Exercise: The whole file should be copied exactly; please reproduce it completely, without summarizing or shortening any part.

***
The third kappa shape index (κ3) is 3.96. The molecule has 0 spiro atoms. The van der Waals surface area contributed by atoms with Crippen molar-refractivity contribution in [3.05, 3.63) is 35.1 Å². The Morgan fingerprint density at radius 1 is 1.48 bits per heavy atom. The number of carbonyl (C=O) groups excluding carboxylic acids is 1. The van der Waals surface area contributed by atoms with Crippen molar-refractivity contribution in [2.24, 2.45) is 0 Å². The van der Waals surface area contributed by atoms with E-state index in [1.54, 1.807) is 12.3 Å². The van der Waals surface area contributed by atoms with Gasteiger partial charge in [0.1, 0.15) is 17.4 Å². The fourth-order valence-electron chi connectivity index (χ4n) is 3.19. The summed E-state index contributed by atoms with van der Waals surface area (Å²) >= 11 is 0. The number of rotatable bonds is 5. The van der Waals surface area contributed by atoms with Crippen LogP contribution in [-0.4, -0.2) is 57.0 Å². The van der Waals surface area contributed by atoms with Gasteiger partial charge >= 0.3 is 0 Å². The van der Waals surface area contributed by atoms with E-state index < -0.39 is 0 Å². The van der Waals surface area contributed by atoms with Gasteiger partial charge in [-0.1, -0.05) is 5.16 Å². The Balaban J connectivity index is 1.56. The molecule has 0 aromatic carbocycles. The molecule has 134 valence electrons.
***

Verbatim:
The third kappa shape index (κ3) is 3.96. The molecule has 0 spiro atoms. The van der Waals surface area contributed by atoms with Crippen molar-refractivity contribution in [3.05, 3.63) is 35.1 Å². The Morgan fingerprint density at radius 1 is 1.48 bits per heavy atom. The number of carbonyl (C=O) groups excluding carboxylic acids is 1. The van der Waals surface area contributed by atoms with Crippen molar-refractivity contribution in [2.24, 2.45) is 0 Å². The van der Waals surface area contributed by atoms with E-state index in [1.54, 1.807) is 12.3 Å². The van der Waals surface area contributed by atoms with Gasteiger partial charge in [0.1, 0.15) is 17.4 Å². The fourth-order valence-electron chi connectivity index (χ4n) is 3.19. The summed E-state index contributed by atoms with van der Waals surface area (Å²) >= 11 is 0. The number of rotatable bonds is 5. The van der Waals surface area contributed by atoms with Crippen LogP contribution in [-0.4, -0.2) is 57.0 Å². The van der Waals surface area contributed by atoms with Gasteiger partial charge >= 0.3 is 0 Å². The van der Waals surface area contributed by atoms with E-state index < -0.39 is 0 Å². The van der Waals surface area contributed by atoms with Gasteiger partial charge in [-0.1, -0.05) is 5.16 Å². The Balaban J connectivity index is 1.56. The molecule has 0 aromatic carbocycles. The molecule has 134 valence electrons.